By Jim Damicis, Senior Vice President & Mara Klaunig, MPA, Senior Research Analyst, Camoin Associates
Across the country and within all industries, workforce development is a top issue for business development, expansion, and attraction.
Because of its importance, states, regions, and other localities are taking a workforce and talent-based approach to business expansion and attraction. Additionally, business and industry alliances and collaboratives are often taking the lead on industry-specific talent and workforce development and attraction initiatives.
When combined, these recent approaches help create understanding and provide the talent and workforce pipeline that businesses and industries need to grow while also providing opportunities for workers and job seekers to enter emerging occupations and careers. This is all in response to significant and rapid changes altering the workforce landscape, including demographics, response to COVID-19, changing technology, remote work, and more.
Getting it Done
The following examples and associated best practices demonstrate how this shifting focus towards workforce development ̶ particularly via industry-driven initiatives and skills-based approaches ̶ is showing up across the U.S.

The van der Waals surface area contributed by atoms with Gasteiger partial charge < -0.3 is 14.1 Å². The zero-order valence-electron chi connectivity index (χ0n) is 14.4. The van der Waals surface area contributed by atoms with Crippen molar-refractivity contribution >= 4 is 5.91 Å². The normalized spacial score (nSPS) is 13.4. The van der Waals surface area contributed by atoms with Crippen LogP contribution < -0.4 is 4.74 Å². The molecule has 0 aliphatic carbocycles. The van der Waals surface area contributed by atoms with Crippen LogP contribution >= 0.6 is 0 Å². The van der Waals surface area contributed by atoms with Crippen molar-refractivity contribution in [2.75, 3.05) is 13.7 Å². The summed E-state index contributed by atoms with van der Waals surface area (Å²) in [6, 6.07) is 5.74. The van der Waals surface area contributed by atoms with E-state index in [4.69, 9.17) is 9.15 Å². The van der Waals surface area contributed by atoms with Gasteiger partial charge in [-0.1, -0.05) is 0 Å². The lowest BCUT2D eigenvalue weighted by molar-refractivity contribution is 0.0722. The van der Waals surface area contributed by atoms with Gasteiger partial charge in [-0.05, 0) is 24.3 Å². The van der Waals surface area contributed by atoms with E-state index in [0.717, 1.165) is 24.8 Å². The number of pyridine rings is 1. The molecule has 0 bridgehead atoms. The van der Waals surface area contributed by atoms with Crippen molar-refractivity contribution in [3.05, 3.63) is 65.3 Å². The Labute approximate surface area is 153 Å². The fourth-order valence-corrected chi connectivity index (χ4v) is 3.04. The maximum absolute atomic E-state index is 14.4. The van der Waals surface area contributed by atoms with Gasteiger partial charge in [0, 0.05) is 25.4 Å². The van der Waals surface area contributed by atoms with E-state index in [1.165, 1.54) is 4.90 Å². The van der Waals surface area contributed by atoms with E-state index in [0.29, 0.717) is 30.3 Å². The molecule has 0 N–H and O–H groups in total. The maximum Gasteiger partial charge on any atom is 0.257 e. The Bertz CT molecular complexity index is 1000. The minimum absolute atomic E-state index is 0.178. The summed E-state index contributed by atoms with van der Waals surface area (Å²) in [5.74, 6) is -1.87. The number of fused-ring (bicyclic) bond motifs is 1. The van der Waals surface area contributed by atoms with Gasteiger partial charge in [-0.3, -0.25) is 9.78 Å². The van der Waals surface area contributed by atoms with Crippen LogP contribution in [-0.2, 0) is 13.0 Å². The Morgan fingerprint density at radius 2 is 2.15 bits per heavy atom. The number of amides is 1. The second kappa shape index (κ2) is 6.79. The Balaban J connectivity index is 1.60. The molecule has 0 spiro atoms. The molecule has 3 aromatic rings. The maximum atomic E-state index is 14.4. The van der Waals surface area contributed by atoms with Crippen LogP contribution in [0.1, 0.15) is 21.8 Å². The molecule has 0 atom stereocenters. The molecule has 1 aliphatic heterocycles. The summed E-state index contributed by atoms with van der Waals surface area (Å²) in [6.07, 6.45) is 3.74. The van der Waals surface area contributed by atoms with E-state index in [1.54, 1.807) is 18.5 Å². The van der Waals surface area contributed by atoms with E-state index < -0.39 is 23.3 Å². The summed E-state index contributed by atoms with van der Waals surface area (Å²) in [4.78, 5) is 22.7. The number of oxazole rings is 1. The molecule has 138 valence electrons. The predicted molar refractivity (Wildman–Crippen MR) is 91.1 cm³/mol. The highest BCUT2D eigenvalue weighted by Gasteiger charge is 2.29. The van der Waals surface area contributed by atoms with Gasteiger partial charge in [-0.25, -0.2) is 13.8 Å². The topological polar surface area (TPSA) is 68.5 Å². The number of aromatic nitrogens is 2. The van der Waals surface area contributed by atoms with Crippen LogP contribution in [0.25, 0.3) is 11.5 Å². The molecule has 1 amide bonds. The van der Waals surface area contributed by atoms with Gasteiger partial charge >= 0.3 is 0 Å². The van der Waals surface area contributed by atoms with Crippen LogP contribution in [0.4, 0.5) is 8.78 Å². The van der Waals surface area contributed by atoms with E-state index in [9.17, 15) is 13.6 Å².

New Orleans Works (NOW) is a collaborative of private foundations and public workforce systems that pool funding to provide low-skilled adults advancement opportunities while meeting employers’ workforce needs in high-growth, high-turnover industry sectors.
Medical Assistant Now (MA NOW) is an example of one of the industry partnerships developed based on this model. The New Orleans-based partnership is between Ochsner Health System (the largest healthcare employer in New Orleans), Delgado Community College, Providence Community Housing, and the Greater New Orleans Foundation. It provides education, on-the-job training, and wraparound support services enabling low-income, low-skilled workers (many of whom were previously in low-wage healthcare positions) to become Medical Assistants.